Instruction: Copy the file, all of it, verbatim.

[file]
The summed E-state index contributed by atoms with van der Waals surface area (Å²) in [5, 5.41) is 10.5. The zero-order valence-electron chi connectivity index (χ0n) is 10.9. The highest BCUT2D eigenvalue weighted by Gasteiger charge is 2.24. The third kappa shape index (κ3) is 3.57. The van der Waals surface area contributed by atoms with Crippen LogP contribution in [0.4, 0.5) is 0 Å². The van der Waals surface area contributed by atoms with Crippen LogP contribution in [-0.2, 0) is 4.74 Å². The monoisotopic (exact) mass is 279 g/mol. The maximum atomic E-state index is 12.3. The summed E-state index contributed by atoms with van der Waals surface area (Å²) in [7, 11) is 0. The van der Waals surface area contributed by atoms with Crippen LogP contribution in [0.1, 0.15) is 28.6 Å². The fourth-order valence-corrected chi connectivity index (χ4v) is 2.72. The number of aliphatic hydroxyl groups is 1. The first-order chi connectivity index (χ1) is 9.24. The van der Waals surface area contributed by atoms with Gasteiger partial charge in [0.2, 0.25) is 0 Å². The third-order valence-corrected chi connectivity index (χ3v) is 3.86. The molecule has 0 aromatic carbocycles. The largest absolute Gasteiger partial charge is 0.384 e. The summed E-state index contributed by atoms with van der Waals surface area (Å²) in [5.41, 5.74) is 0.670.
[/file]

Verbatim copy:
The summed E-state index contributed by atoms with van der Waals surface area (Å²) in [5, 5.41) is 10.5. The zero-order valence-electron chi connectivity index (χ0n) is 10.9. The highest BCUT2D eigenvalue weighted by Gasteiger charge is 2.24. The third kappa shape index (κ3) is 3.57. The van der Waals surface area contributed by atoms with Crippen LogP contribution in [0.4, 0.5) is 0 Å². The van der Waals surface area contributed by atoms with Crippen LogP contribution in [-0.2, 0) is 4.74 Å². The monoisotopic (exact) mass is 279 g/mol. The maximum atomic E-state index is 12.3. The summed E-state index contributed by atoms with van der Waals surface area (Å²) in [7, 11) is 0. The van der Waals surface area contributed by atoms with Crippen LogP contribution in [0.1, 0.15) is 28.6 Å². The fourth-order valence-corrected chi connectivity index (χ4v) is 2.72. The number of aliphatic hydroxyl groups is 1. The first-order chi connectivity index (χ1) is 9.24. The van der Waals surface area contributed by atoms with Gasteiger partial charge in [0.2, 0.25) is 0 Å². The third-order valence-corrected chi connectivity index (χ3v) is 3.86. The molecule has 0 aromatic carbocycles. The largest absolute Gasteiger partial charge is 0.384 e. The summed E-state index contributed by atoms with van der Waals surface area (Å²) in [5.41, 5.74) is 0.670.